The Council on Hemispheric Affairs (COHA) Tuesday published an analysis of the dangerous geopolitical games that President Donald Trump's administration seems to be eager to play as five Iranian supertankers head towards Venezuela. The text of that study is presented below.
Iran Warns US Against Actions on Oil Tankers Heading to Venezuela
One of the consequences of the U.S. blockade of Venezuela is a gasoline shortage, as any nation that sends the necessary additives to process Venezuelan crude into fuel faces heavy-handed sanctions.
Yet without gasoline, Venezuelans are unable to transport food and other necessities from the point of sale to their homes and workplaces. And this precious commodity, which was virtually pennies on the gallon just months ago, is presently being sold on the underground market at exorbitant prices in U.S. dollars.
Five Iranian supertankers on the way to Venezuela, carrying approximately 45.5 million gallons of gasoline and related products, as reported by the British outlet Express.
According to Reuters, an anonymous senior Trump administration official said the Iranian fuel shipment “is not only unwelcome by the United States but it’s unwelcome by the region and we’re looking at measures that can be taken.”
This message, as yet unconfirmed by the Trump administration, has been taken seriously by Iran as a threat to impede the arrival of the supertankers.
Also, unconfirmed reports over the weekend that the U.S. Navy has deployed four additional warships to the Caribbean along with a P-8 Poseidon multi-mission aircraft has raised alarm bells in Tehran, as Iranian authorities warn against U.S. interference with commerce between sovereign states.
In response to the perceived threat to their oil tankers, Iranian Foreign Minister Mohammad Javad Zarif wrote UN Secretary-General Antonio Guterres saying: “Coercing nations into complying with the U.S. illegal demands threatens multilateralism, as the foundation of international relations, and sets a dangerous precedent, paving the way for those who aspire rather divide, not unite, nations,” as reported by Reuters.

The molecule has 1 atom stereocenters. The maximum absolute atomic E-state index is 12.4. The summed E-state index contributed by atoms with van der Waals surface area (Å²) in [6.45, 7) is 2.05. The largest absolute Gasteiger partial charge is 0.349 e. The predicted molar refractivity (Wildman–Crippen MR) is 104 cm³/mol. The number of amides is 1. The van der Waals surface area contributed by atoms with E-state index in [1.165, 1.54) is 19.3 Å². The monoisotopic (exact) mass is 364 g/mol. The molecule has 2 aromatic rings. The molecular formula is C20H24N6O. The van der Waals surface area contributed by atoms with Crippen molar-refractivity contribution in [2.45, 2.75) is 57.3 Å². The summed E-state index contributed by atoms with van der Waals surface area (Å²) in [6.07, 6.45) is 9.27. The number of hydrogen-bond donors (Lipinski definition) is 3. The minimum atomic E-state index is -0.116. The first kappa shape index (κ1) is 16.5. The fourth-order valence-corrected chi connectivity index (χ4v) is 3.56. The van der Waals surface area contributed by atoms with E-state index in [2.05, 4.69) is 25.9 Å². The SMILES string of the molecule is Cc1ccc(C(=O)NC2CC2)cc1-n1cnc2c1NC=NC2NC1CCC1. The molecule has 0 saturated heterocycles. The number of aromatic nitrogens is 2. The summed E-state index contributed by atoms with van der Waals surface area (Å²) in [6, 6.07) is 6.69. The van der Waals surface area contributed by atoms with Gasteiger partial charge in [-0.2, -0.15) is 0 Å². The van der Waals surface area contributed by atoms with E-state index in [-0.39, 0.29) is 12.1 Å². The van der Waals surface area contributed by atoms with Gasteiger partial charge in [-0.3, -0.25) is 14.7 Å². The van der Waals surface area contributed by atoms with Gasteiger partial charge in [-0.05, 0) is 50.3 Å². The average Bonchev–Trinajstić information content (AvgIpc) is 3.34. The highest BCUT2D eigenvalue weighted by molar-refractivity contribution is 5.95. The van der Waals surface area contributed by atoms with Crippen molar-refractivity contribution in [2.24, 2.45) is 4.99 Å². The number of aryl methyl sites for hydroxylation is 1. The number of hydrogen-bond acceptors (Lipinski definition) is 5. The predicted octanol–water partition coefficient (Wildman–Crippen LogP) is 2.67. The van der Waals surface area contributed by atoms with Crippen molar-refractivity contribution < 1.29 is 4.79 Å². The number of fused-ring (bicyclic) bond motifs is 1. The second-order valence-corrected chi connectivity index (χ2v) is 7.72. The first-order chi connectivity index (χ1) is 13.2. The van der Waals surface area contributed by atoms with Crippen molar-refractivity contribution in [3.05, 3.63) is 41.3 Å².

Tehran lodged a protest with the Swiss ambassador to Iran, who represents U.S. interests against any possible actions to impede its ships.
“If the United States, like pirates, intends to create insecurity on international highways, it will take a dangerous risk that will certainly not go unnoticed,” the Iranian news agency NOUR warned.
And the leader of the Islamic Revolution, the Ayatollah Seyed Ali Jamene, highlighted “the repugnance” the world’s people feel towards U.S. intimidation, attacks, and occupation. The ayatollah went on to declare that “the U.S. will be expelled from [Iran’s neighbors] Iraq and Syria,” HispanTV recalled.
“In the face of U.S. eagerness to dominate two regions of the world, Venezuela plays in Latin America the role that Iran plays in West Asia,” political analyst Carmen Parejo Rendon said.
Both countries insist on preserving their national sovereignty and intend to exercise the right to trade on mutually beneficial terms without the interference of an outside power. Though Venezuela has a different social system than Iran, it has incurred a similar fate.
Iran Slams Failed US Incursion to Overthrow Venezuelan Leader